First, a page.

The liberal solution (back in the day when liberals and dinosaurs walked the Earth) was to provide a tax and welfare system that redistributed some of this wealth so as to soften the imbalance inherent in the capitalist system in its current form. Unfortunately, the system of social benefits were often spent on those who didn't contribute at all, invoking the ire of working people. In my mind, a better system would ensure that everyone "on the team" who helps create wealth actually gets a fair piece of it (unions, while bringing in problems of their own, help in this regard). A more just system would also outlaw outright the obscene accumulation of wealth by large capitalists on the grounds that it's impossible for anyone to be solely responsible for that much work. Microsoft Windows might be the greatest thing since peanut butter, but it just doesn't make sense to give a small group of people so much credit for something created by so many hands. The extra money in the system also deeply corrupts the political system as we've seen from our experience with Bush and his buddies (DeLay included).


Rudolph said...

Your views about too much "bleeding heart" are very much to the point. But there is also much frustration about the ever increasing discrepancy between high and low incomes and about those who do not need to work at all.

delftsman3 said...

Off topic, but having read this post I started to wonder..did you add a double "f" to your name and join a new group blog?

"Karloff" sounds like he agrees with you on many things, even though his writing is openly Marxist.

Karlo said...

"But there is also much frustration about the ever increasing discrepancy between high and low incomes"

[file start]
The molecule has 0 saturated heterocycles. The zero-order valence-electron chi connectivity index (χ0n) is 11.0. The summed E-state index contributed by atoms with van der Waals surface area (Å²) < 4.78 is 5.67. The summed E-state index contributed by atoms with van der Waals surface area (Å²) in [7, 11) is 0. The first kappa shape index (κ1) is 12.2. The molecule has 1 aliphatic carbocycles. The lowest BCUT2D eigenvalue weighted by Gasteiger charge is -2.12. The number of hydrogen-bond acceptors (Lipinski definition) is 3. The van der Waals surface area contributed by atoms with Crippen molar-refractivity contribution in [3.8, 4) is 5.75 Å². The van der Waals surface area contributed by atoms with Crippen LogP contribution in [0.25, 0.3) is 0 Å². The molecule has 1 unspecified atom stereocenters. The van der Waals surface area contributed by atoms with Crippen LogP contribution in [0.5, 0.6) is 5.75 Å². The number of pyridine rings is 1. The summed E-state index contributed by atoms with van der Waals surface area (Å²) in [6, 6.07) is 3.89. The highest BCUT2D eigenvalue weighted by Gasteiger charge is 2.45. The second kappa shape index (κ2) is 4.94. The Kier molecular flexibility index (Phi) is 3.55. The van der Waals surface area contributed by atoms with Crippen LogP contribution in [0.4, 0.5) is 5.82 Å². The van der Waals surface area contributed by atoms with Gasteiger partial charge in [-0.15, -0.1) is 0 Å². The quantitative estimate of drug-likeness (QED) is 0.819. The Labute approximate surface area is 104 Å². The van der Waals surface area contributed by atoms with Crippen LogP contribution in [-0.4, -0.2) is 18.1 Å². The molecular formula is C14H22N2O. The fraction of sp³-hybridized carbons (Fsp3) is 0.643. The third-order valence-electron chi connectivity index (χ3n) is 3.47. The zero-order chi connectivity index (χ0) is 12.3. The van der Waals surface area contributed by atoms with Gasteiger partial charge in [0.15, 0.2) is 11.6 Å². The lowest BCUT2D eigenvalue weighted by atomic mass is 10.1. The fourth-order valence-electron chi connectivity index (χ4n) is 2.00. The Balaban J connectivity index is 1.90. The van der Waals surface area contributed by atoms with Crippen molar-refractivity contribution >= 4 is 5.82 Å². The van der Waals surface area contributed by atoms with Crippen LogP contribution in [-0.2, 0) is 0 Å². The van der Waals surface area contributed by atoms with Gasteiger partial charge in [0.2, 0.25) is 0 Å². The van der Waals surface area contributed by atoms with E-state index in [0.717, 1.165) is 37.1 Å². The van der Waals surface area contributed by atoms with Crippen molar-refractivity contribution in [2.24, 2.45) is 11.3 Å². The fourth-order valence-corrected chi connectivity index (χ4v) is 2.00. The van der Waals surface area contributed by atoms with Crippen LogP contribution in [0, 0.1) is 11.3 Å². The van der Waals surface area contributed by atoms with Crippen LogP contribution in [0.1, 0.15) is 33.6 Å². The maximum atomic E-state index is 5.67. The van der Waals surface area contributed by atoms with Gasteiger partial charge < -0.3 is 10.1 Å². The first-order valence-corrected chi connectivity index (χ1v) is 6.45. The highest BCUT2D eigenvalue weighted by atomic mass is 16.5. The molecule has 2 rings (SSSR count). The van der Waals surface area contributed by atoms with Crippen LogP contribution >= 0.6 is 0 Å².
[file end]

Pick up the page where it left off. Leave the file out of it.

This is one thing I'm trying to get at with the post--the fact that we're essentially being asked to support an aristocracy that has access to the backrooms of political power.

As for Delftsman's question, I haven't joined any group blogs but I'll check it out. It's good to hear that I might have an alter-ego existing in some other dimension.

Karlo said...

I tried to read Das Kapital once and found myself completely confused by page 5. Karloff must be the improved and updated version of Karlo.


Glen Dean said...

"Karloff must be the improved and updated version of Karlo."


delftsman3 said...

"With this in mind, I would recommend that the left not try to create a constituency based on people who refuse to make a positive contribution to society."

I hope that Dean follows your advice...were he to do so, he would be cutting out most of the largest constituancy groups of the party, and he would be moving the party much closer to the center, where the groups you laud reside.

I don't know about "New & Improved"..seems to me that "Karloff" is more the old, unreconstructed, version.

Karlo said...

To tell you the truth, I don't really pay much attention to the Democratic Party and I find very little reason for hope in what I do hear. It may be a fantasy, but I'd like to see some outsiders come along who refuse to accept any corporate funding whatsoever (like Nader or the Green candidates have done). And then I'd like to see an electorate (of whatever political persuasion) enlightened enough to elect such people to office.